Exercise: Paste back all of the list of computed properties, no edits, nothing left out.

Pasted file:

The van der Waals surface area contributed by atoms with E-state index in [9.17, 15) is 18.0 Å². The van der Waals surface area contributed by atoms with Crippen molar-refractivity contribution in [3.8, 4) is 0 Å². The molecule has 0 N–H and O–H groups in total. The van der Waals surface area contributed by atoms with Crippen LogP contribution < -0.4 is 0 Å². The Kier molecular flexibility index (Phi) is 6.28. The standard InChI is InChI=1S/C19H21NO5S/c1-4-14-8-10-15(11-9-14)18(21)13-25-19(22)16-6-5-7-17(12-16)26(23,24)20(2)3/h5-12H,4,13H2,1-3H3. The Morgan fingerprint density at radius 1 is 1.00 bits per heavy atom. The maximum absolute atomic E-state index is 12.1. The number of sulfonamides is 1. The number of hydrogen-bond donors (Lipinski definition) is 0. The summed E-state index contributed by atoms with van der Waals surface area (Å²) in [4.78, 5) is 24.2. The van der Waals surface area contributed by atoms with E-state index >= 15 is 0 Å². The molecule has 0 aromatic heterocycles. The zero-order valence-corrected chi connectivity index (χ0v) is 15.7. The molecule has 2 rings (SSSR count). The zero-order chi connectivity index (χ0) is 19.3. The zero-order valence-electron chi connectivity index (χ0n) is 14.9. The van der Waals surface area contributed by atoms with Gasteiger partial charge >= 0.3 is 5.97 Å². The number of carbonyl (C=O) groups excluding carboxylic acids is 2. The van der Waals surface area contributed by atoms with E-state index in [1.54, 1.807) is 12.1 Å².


The van der Waals surface area contributed by atoms with E-state index in [9.17, 15) is 18.0 Å². The van der Waals surface area contributed by atoms with Crippen molar-refractivity contribution in [3.8, 4) is 0 Å². The molecule has 0 N–H and O–H groups in total. The van der Waals surface area contributed by atoms with Crippen LogP contribution < -0.4 is 0 Å². The Kier molecular flexibility index (Phi) is 6.28. The standard InChI is InChI=1S/C19H21NO5S/c1-4-14-8-10-15(11-9-14)18(21)13-25-19(22)16-6-5-7-17(12-16)26(23,24)20(2)3/h5-12H,4,13H2,1-3H3. The Morgan fingerprint density at radius 1 is 1.00 bits per heavy atom. The maximum absolute atomic E-state index is 12.1. The number of sulfonamides is 1. The number of hydrogen-bond donors (Lipinski definition) is 0. The summed E-state index contributed by atoms with van der Waals surface area (Å²) in [4.78, 5) is 24.2. The van der Waals surface area contributed by atoms with E-state index >= 15 is 0 Å². The molecule has 0 aromatic heterocycles. The zero-order valence-corrected chi connectivity index (χ0v) is 15.7. The molecule has 2 rings (SSSR count). The zero-order chi connectivity index (χ0) is 19.3. The zero-order valence-electron chi connectivity index (χ0n) is 14.9. The van der Waals surface area contributed by atoms with Gasteiger partial charge >= 0.3 is 5.97 Å². The number of carbonyl (C=O) groups excluding carboxylic acids is 2. The van der Waals surface area contributed by atoms with E-state index in [1.54, 1.807) is 12.1 Å².